Edith Wharton

Edith Wharton

Book - 2007
Average Rating:
Rate this:
1
Random House, Inc.
The definitive biography of one of America’s greatest writers, from the author of the acclaimed masterpiece Virginia Woolf.

Delving into heretofore untapped sources, Hermione Lee does away with the image of the snobbish bluestocking and gives us a new Edith Wharton—tough, startlingly modern, as brilliant and complex as her fiction.

Born in 1862, Wharton escaped the suffocating fate of the well-born female, traveled adventurously in Europe and eventually settled in France. After tentative beginnings, she developed a forceful literary professionalism and thrived in a luminous society that included Bernard Berenson, Aldous Huxley and most famously Henry James, who here emerges more as peer than as master. Wharton’s life was fed by nonliterary enthusiasms as well: her fabled houses and gardens, her heroic relief efforts during the Great War, the culture of the Old World, which she never tired of absorbing. Yet intimacy eluded her: unhappily married and childless, her one brush with passion came and went in midlife, an affair vividly, intimately recounted here.

With profound empathy and insight, Lee brilliantly interweaves Wharton’s life with the evolution of her writing, the full scope of which shows her far to be more daring than her stereotype as lapidarian chronicler of the Gilded Age. In its revelation of both the woman and the writer, Edith Wharton is a landmark biography.

Baker & Taylor
A critical biography of one of America's greatest writers describes Wharton's adventure-filled travels in Europe, the literary and artistic circles in which she lived and worked, her heroism during World War I, and the evolution of her writing.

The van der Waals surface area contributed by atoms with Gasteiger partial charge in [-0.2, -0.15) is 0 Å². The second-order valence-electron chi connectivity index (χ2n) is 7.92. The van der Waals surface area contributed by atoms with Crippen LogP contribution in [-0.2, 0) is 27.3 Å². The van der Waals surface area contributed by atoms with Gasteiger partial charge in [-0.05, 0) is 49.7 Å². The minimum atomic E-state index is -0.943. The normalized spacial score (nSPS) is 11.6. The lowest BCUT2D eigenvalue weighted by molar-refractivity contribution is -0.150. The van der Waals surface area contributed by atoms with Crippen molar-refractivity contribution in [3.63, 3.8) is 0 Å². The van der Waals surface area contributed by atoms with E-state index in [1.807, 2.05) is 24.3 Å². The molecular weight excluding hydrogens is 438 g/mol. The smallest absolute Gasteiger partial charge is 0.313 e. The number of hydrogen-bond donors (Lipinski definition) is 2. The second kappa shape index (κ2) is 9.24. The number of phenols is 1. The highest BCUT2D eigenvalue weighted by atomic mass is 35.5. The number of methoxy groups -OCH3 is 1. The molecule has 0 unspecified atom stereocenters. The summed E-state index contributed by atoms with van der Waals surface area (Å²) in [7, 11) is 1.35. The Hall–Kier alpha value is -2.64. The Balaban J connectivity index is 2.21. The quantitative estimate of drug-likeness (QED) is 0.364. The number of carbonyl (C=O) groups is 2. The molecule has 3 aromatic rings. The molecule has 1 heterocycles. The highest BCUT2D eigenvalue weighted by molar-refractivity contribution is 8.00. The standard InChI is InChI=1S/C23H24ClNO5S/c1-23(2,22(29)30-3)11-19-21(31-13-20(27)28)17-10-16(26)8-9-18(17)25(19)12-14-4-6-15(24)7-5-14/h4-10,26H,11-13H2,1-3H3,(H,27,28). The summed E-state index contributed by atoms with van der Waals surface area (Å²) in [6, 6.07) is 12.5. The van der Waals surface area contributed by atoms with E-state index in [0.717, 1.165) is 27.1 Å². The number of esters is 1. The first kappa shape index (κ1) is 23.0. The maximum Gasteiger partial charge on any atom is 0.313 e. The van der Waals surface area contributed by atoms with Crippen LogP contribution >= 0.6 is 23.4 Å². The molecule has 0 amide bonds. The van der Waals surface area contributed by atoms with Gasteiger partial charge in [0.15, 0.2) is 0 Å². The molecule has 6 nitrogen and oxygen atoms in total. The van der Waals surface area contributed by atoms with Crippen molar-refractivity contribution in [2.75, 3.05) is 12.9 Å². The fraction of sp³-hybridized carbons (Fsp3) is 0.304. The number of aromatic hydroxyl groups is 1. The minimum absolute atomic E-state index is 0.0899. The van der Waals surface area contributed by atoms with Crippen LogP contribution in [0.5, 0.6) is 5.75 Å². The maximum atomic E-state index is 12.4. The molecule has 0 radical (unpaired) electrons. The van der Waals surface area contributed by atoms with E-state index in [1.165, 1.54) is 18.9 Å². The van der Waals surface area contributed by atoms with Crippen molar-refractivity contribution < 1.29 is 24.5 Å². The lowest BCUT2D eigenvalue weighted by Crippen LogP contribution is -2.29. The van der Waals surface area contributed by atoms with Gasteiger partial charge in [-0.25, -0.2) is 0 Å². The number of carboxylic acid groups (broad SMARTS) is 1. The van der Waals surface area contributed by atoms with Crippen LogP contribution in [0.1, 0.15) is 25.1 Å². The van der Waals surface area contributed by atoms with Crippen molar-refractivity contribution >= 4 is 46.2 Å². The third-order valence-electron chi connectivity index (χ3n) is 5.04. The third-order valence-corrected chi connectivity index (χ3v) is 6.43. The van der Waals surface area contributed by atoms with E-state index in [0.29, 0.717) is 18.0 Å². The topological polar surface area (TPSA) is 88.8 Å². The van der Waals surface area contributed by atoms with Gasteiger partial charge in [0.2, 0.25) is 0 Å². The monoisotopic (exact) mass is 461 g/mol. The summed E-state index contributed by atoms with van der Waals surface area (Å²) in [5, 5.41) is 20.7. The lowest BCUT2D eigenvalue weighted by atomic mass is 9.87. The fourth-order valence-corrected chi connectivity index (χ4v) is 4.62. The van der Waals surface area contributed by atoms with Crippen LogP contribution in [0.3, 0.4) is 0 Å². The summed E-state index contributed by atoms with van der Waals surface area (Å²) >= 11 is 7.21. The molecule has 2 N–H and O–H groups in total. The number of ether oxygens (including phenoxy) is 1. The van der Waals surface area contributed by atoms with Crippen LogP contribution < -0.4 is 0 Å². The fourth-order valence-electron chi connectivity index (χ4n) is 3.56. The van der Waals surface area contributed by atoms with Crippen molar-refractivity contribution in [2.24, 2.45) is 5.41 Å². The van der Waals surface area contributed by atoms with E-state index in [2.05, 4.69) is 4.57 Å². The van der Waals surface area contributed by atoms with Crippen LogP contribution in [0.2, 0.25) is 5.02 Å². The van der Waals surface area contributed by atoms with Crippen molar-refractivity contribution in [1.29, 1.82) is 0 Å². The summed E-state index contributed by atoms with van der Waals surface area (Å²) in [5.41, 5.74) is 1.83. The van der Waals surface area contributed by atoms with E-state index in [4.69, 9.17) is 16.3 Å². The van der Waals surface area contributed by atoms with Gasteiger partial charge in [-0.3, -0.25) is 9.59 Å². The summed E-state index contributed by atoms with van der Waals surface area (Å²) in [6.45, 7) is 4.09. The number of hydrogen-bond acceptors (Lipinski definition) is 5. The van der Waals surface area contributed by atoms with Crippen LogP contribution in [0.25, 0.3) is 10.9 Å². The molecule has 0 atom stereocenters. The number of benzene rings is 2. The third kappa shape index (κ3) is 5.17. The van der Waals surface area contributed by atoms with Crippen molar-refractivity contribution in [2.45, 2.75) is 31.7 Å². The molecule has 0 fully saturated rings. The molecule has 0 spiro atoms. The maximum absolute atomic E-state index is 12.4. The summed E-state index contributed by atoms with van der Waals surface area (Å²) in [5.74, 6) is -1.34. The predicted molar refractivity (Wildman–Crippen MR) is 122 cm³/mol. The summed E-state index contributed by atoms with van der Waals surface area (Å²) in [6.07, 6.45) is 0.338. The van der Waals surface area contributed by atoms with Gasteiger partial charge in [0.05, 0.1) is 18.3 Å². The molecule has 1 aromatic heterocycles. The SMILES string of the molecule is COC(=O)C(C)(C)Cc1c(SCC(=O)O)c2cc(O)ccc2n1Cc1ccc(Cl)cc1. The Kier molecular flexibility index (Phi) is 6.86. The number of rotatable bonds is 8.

Baker
& Taylor

A critical biography of one of America's greatest writers offers a complex, richly textured study of a woman who transcends the image of a snobbish intellectual to describe Wharton's adventure-filled travels in Europe, the literary and artistic circles in which she lived and worked, her heroism during World War I, her search for true intimacy, and the evolution of her writing. 75,000 first printing.

Publisher: New York : Alfred A. Knopf, 2007
Edition: 1st American ed
ISBN: 9780375400049
0375400044
Branch Call Number: Biography W555L
Characteristics: viii, 869 p. : ill. ; 24 cm

Opinion

From the critics


Community Activity

Comment

Add a Comment

v
vickiz
Dec 21, 2008

The approach of this biography is more thematic than chronological, so I wouldn't recommend this as a first introduction to the life of Edith Wharton - the RWB Lewis bio is still probably best for that. But this is still an engrossing new examination of Wharton as an artist, person and influencer. This book also has some of the best insights I've found so far into the complex relationship between Wharton, Henry James and his circle.

I would conclude that likely no one will ever have the complete picture of this complex woman and artist, in part because she destroyed some of her correspondence along the way, and her closest relationships were with two equally enigmatic individuals - Walter Berry and Morton Fullerton. As challenging as this book has been, though, I'm glad I stuck with it because I think it is the fullest, most precise and most respectful portrait of the incomparable Mrs. Wharton. It also provides concise yet incisive analyses of all of her major works.

Age

Add Age Suitability

There are no ages for this title yet.

Summary

Add a Summary

There are no summaries for this title yet.

Notices

Add Notices

There are no notices for this title yet.

Quotes

Add a Quote

There are no quotes for this title yet.

Explore Further

Browse by Call Number

Recommendations

Subject Headings

  Loading...

Find it at Northern Indiana Database Cluster

  Loading...
[]
[]
To Top